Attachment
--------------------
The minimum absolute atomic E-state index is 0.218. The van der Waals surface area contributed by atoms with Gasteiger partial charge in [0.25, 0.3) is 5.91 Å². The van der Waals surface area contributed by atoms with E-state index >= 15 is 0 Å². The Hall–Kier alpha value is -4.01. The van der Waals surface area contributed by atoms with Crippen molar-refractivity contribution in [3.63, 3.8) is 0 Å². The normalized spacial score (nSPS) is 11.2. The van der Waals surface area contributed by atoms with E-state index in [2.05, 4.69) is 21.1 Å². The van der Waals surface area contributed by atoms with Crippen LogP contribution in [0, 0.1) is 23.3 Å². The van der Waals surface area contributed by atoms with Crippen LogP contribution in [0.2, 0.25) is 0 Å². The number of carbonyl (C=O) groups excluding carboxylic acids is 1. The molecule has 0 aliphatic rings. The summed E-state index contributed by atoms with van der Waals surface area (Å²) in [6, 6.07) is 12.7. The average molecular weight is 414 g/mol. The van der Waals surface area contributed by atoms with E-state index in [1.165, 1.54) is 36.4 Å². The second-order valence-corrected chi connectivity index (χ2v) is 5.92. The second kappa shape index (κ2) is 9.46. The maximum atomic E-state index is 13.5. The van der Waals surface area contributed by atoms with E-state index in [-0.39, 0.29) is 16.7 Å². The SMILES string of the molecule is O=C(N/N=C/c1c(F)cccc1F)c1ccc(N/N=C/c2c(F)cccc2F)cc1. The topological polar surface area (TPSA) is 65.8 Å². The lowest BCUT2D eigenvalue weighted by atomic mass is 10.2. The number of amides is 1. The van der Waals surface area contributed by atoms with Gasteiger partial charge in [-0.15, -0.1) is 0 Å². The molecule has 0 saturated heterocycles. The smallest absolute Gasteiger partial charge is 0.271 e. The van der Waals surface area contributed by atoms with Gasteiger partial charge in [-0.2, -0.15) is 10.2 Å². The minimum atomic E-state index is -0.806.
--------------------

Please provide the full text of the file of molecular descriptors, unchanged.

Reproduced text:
The minimum absolute atomic E-state index is 0.218. The van der Waals surface area contributed by atoms with Gasteiger partial charge in [0.25, 0.3) is 5.91 Å². The van der Waals surface area contributed by atoms with E-state index >= 15 is 0 Å². The Hall–Kier alpha value is -4.01. The van der Waals surface area contributed by atoms with Crippen molar-refractivity contribution in [3.63, 3.8) is 0 Å². The normalized spacial score (nSPS) is 11.2. The van der Waals surface area contributed by atoms with E-state index in [2.05, 4.69) is 21.1 Å². The van der Waals surface area contributed by atoms with Crippen LogP contribution in [0, 0.1) is 23.3 Å². The van der Waals surface area contributed by atoms with Crippen LogP contribution in [0.2, 0.25) is 0 Å². The number of carbonyl (C=O) groups excluding carboxylic acids is 1. The molecule has 0 aliphatic rings. The summed E-state index contributed by atoms with van der Waals surface area (Å²) in [6, 6.07) is 12.7. The average molecular weight is 414 g/mol. The van der Waals surface area contributed by atoms with E-state index in [1.165, 1.54) is 36.4 Å². The second-order valence-corrected chi connectivity index (χ2v) is 5.92. The second kappa shape index (κ2) is 9.46. The maximum atomic E-state index is 13.5. The van der Waals surface area contributed by atoms with E-state index in [-0.39, 0.29) is 16.7 Å². The SMILES string of the molecule is O=C(N/N=C/c1c(F)cccc1F)c1ccc(N/N=C/c2c(F)cccc2F)cc1. The topological polar surface area (TPSA) is 65.8 Å². The lowest BCUT2D eigenvalue weighted by atomic mass is 10.2. The number of amides is 1. The van der Waals surface area contributed by atoms with Gasteiger partial charge in [-0.15, -0.1) is 0 Å². The molecule has 0 saturated heterocycles. The smallest absolute Gasteiger partial charge is 0.271 e. The van der Waals surface area contributed by atoms with Gasteiger partial charge in [-0.2, -0.15) is 10.2 Å². The minimum atomic E-state index is -0.806.